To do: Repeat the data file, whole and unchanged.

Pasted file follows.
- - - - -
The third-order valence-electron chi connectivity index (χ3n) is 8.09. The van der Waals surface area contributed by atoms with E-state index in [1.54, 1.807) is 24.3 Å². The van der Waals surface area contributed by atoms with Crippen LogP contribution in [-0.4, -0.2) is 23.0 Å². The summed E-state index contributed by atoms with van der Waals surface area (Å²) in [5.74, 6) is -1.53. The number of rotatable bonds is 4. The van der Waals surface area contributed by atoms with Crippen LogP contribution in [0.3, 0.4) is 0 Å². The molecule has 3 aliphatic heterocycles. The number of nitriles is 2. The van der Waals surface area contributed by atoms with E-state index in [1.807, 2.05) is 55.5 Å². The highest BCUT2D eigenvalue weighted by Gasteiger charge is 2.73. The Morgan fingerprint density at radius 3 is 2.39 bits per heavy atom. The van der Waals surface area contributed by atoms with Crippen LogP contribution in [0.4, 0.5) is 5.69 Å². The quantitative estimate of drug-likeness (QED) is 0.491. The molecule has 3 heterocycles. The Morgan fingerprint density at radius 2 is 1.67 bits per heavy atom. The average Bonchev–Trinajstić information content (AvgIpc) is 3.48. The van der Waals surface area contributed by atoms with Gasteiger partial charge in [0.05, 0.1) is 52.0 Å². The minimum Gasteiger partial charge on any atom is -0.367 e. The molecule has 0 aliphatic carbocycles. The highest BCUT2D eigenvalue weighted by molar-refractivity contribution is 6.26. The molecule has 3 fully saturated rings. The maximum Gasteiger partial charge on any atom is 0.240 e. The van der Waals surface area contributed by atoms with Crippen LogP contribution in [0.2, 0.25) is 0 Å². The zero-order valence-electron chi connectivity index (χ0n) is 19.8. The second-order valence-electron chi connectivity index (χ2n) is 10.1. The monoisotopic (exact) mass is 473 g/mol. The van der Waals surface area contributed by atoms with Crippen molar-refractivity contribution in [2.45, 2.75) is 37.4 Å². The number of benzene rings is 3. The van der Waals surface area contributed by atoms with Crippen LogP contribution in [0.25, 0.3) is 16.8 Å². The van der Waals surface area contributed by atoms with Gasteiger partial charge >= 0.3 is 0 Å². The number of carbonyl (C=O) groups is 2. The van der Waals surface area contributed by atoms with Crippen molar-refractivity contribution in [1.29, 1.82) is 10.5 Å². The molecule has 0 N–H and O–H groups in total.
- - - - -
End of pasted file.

The third-order valence-electron chi connectivity index (χ3n) is 8.09. The van der Waals surface area contributed by atoms with E-state index in [1.54, 1.807) is 24.3 Å². The van der Waals surface area contributed by atoms with Crippen LogP contribution in [-0.4, -0.2) is 23.0 Å². The summed E-state index contributed by atoms with van der Waals surface area (Å²) in [5.74, 6) is -1.53. The number of rotatable bonds is 4. The van der Waals surface area contributed by atoms with Crippen LogP contribution in [0.3, 0.4) is 0 Å². The molecule has 3 aliphatic heterocycles. The number of nitriles is 2. The van der Waals surface area contributed by atoms with E-state index in [1.807, 2.05) is 55.5 Å². The highest BCUT2D eigenvalue weighted by Gasteiger charge is 2.73. The Morgan fingerprint density at radius 3 is 2.39 bits per heavy atom. The van der Waals surface area contributed by atoms with Crippen LogP contribution in [0.4, 0.5) is 5.69 Å². The quantitative estimate of drug-likeness (QED) is 0.491. The molecule has 3 heterocycles. The Morgan fingerprint density at radius 2 is 1.67 bits per heavy atom. The average Bonchev–Trinajstić information content (AvgIpc) is 3.48. The van der Waals surface area contributed by atoms with Gasteiger partial charge in [0.05, 0.1) is 52.0 Å². The minimum Gasteiger partial charge on any atom is -0.367 e. The molecule has 0 aliphatic carbocycles. The highest BCUT2D eigenvalue weighted by molar-refractivity contribution is 6.26. The molecule has 3 fully saturated rings. The maximum Gasteiger partial charge on any atom is 0.240 e. The van der Waals surface area contributed by atoms with Crippen LogP contribution in [0.2, 0.25) is 0 Å². The zero-order valence-electron chi connectivity index (χ0n) is 19.8. The second-order valence-electron chi connectivity index (χ2n) is 10.1. The monoisotopic (exact) mass is 473 g/mol. The van der Waals surface area contributed by atoms with Crippen molar-refractivity contribution in [2.45, 2.75) is 37.4 Å². The number of benzene rings is 3. The van der Waals surface area contributed by atoms with Crippen LogP contribution in [0.25, 0.3) is 16.8 Å². The van der Waals surface area contributed by atoms with Gasteiger partial charge >= 0.3 is 0 Å². The number of carbonyl (C=O) groups is 2. The van der Waals surface area contributed by atoms with Crippen molar-refractivity contribution in [1.29, 1.82) is 10.5 Å². The molecule has 0 N–H and O–H groups in total.